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Subarachnoid Bleed!

Topic: Adult

Created on Friday, May 29 2009 by rednucleus

Last modified on Saturday, June 6 2009.

A 45-year-old female has been referred to your ER as a suspected case of subarachnoid hemorrhage. Your interns ask you few questions about this type of hemorrhagic stroke. With regard to non-traumatic subarachnoid hemorrhage (SAH), which one is the wrong statement?

 
        A) Total absence of headache essentially preclude the diagnosis
 
        B) History of a mild preceding headache may be present
 
        C) Symptoms may begin at any time of the day
 
        D) The classical presentation is a sudden onset of unusually severe headache
 
        E) Loss of consciousness is uncommon at the time of the ictus
 

 


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This question was created on May 29, 2009 by rednucleus.
This question was last modified on June 06, 2009.

 

 

 

 

 

 

 

 

 

 

 

 

 

 

 

 

 

 

 

 

 

ANSWERS AND EXPLANATIONS




A) Total absence of headache essentially preclude the diagnosis

This answer is incorrect.


The classical presentation is that of a sudden onset of unusually severe headache; it is classical but not invariable. Total absence of headache is against the diagnosis; however, the headache needs not to be so severe, e.g. mild headache is usually seen in ruptured AVMs, but should be present. At least 50% of patients lose their consciousness at the time of the onset of bleeding; vomiting and neck stiffness are also common. Symptoms may begin at any time of the day and during either at rest or exertion. Sentinel headache due to mild leaking or aneurysmal stretch may precede the full-blown rupture. NB: The most significant feature of the headache is that it is NEW, milder but otherwise similar headaches may have occurred in the weeks prior to the acute event. These prior headaches are probably the result of small prodromal sentinel bleeds or aneurysmal stretch.   (See References)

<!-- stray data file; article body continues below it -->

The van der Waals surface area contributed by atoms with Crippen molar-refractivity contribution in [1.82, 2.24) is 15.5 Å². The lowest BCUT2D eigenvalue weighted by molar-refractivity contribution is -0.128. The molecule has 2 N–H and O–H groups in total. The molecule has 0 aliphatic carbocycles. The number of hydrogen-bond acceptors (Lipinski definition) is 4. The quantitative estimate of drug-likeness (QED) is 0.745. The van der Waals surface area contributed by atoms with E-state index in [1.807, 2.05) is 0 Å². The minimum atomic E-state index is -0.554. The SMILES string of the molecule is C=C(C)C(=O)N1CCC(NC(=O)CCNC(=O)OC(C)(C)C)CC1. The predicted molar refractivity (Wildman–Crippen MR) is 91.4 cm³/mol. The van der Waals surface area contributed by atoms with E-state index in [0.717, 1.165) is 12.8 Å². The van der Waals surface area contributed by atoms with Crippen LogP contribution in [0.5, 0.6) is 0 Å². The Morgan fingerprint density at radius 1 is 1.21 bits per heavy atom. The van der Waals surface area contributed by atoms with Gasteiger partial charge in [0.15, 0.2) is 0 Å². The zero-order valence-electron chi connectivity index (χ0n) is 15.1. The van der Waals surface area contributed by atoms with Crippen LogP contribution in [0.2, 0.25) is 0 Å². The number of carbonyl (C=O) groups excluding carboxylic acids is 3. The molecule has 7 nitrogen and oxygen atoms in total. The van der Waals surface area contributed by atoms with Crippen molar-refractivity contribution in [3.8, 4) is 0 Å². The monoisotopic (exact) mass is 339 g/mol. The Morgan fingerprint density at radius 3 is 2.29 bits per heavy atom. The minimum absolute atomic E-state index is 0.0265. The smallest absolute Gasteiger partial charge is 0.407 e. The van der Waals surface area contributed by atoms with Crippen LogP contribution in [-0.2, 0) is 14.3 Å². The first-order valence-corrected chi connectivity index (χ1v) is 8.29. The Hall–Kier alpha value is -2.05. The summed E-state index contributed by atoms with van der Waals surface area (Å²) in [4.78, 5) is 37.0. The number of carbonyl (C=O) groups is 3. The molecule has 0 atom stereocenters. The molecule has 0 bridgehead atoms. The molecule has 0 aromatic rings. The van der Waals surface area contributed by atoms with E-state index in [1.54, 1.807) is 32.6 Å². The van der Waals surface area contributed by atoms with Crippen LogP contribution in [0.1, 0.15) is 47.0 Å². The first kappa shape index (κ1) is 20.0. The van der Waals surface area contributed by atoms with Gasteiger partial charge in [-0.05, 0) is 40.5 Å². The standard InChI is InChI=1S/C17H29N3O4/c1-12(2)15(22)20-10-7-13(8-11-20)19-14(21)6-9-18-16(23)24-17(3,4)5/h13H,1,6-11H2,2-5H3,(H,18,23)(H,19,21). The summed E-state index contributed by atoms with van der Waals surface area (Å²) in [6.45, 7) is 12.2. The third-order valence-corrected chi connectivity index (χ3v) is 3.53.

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B) History of a mild preceding headache may be present

This answer is incorrect.


The classical presentation is that of a sudden onset of unusually severe headache; it is classical but not invariable. Total absence of headache is against the diagnosis; however, the headache needs not to be so severe, e.g. mild headache is usually seen in ruptured AVMs, but should be present. At least 50% of patients lose their consciousness at the time of the onset of bleeding; vomiting and neck stiffness are also common. Symptoms may begin at any time of the day and during either at rest or exertion. Sentinel headache due to mild leaking or aneurysmal stretch may precede the full-blown rupture. NB: The most significant feature of the headache is that it is NEW, milder but otherwise similar headaches may have occurred in the weeks prior to the acute event. These prior headaches are probably the result of small prodromal sentinel bleeds or aneurysmal stretch.   (See References)

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C) Symptoms may begin at any time of the day

This answer is incorrect.